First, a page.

Miscellaneous plans

Two-story frame residence with basement and finished attic; floor plans.[4]

Two-story stone business building (1896); elevations.[4]

Two-story residence; side elevation.[4]

Five designs for iron storefronts (c1890-1903); elevations.[4]

Design for a hotel (ca. 1890-1903); plans and elevation.[4]

Two-story building; plans and elevations.[4]

And other miscellaneous drawings.

Church plans

Small church No.1; floor plans and elevations.[4]

Small church No.2; floor plan and elevations.[4]

Small church No.3; floor plan and elevations.[4]

Grace Lutheran Church; dimensioned plan and two elevations.[4]

Design for a church, 34x56 feet; plan and elevations.[4]

Design for a church, $2600; plan and elevations.[4]

“Floor Sketch of a Church” [Akron plan]; floor plan.[4][b]

“North side elevation of Chapel;” elevation.[4]

Church; elevations.[4]

Church; plans [Akron plan].[4]

Large church; plans, elevations, and perspective.[4]

Large church; plans and elevations.[4]

School plans

“Sketch of New Franklin School House” (c1890-1903); elevations.[4]

Two-story, four-room schoolhouse F; plans and elevations.[4]

“Sketch for a four room school house P” (ca. 1890-1903); plans and elevations.[4]

Two-story, four-room schoolhouse” R; plans and elevations.[4]

“Sketch for a four room school house” N (c1890-1903); plans and elevations.[4]

“Sketch for a four room school house” E (ca. 1890-1903); plans and alternative elevations.[4]

Two-story, four-room schoolhouse D; plans and elevations.[4]

“Sketch for a four room school house” H (c1890-1903); plans and elevations.[4]

Seven designs for one-room schoolhouses; plans and elevations.[4]

Two-story brick schoolhouse; plans, elevation, and perspective.[4]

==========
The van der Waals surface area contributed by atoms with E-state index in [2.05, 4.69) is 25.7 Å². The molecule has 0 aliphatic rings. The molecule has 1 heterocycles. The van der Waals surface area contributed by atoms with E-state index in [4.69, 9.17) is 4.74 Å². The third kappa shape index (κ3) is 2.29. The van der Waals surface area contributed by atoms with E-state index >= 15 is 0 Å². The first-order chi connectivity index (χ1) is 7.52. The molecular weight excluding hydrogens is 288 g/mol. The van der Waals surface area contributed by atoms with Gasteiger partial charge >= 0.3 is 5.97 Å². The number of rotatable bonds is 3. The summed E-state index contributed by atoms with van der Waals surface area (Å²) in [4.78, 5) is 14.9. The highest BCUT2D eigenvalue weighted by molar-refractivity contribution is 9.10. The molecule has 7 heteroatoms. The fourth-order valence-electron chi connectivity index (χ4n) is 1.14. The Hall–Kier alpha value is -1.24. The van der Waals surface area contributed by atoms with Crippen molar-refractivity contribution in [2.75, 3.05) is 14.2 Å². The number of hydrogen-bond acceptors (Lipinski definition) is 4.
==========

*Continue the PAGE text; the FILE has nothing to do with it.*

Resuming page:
“Sketch for an eight room school house” (ca. 1890-1903); plans and elevations.[4]

“Sketch for an eight room school house No.3” (c1890-1903); plans, elevations, and perspective.[4]

Two-story, eight-room schoolhouse (c1890-1903); plans and elevations.[4]

Eight alternative plans for a two-story, eight-room schoolhouse; plans.[4]

“Sketch for a six room school house No.1” (ca. 1890-1903); plans and elevations.[4]

“Sketch for a six room school house No.2” (c1890-1903); plans and elevations.[4]

“Sketch for a six room school house No.3” (c1890-1903); plans and elevations.[4]

“Sketch for a six room school house No.4” (c1890-1903); plans and elevations.[4]

Two-story, six-room schoolhouse No.5; plans and elevations.[4]

“Sketch for a six room school house No.6” (c1890-1903); plans and elevations.[4]


a. The church first shows at this location in the 1891 Lincoln City Directory, but the footprint of the building as indicated on the 1903 Sanborn Map does not match Shaffer’s drawings.[6] The Shaffer Collection, reference [4], includes specifications in addition to plans [Akron plan], elevations, and a perspective drawing.

b. Signed, “George W. Shaffer, Arch’t, Moberly, Mo.”

c. Documents in the manuscript files, reference [4], indicate that Shaffer signed his office location as Lincoln, in other cases as in Lincoln and Moberly, Missouri, and in one case, as in Moberly alone. There are no dates on these documents to illuminate this further.

d. Lincoln Evening Call of April 23, 1890 reports: "Mr. George W. Shaffer of Abilene Kansan [sic], who has been drawing plans for the new English Lutheran church, has decided to locate in Lincoln." Probably this was the same as St. Mark's Lutheran Church, the dedication of which was reported by Nebraska State Journal on July 3, 1893. In addition to a lengthy description of the dedication ceremonies, the building is described and an elevation drawing is provided, inscribed "Geo. W. Shaffer Archt."[7][13]